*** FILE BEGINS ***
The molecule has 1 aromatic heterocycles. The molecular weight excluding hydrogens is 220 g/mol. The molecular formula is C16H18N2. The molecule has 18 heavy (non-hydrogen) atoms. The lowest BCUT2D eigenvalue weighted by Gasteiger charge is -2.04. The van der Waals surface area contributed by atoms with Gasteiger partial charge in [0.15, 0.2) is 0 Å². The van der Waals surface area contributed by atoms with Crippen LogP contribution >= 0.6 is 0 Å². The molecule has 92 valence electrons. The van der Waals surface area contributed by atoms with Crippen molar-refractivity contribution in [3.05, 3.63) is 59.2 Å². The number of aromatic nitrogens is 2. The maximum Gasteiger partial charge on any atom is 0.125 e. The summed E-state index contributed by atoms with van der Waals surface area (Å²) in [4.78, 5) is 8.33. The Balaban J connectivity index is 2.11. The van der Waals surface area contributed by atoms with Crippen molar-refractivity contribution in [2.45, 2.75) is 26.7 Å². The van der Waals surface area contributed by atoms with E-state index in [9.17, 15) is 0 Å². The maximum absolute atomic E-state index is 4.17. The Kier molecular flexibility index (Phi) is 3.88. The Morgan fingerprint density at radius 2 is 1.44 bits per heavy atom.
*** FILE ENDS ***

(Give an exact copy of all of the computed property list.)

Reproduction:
The molecule has 1 aromatic heterocycles. The molecular weight excluding hydrogens is 220 g/mol. The molecular formula is C16H18N2. The molecule has 18 heavy (non-hydrogen) atoms. The lowest BCUT2D eigenvalue weighted by Gasteiger charge is -2.04. The van der Waals surface area contributed by atoms with Gasteiger partial charge in [0.15, 0.2) is 0 Å². The van der Waals surface area contributed by atoms with Crippen LogP contribution >= 0.6 is 0 Å². The molecule has 92 valence electrons. The van der Waals surface area contributed by atoms with Crippen molar-refractivity contribution in [3.05, 3.63) is 59.2 Å². The number of aromatic nitrogens is 2. The maximum Gasteiger partial charge on any atom is 0.125 e. The summed E-state index contributed by atoms with van der Waals surface area (Å²) in [4.78, 5) is 8.33. The Balaban J connectivity index is 2.11. The van der Waals surface area contributed by atoms with Crippen molar-refractivity contribution in [2.45, 2.75) is 26.7 Å². The van der Waals surface area contributed by atoms with E-state index in [9.17, 15) is 0 Å². The maximum absolute atomic E-state index is 4.17. The Kier molecular flexibility index (Phi) is 3.88. The Morgan fingerprint density at radius 2 is 1.44 bits per heavy atom.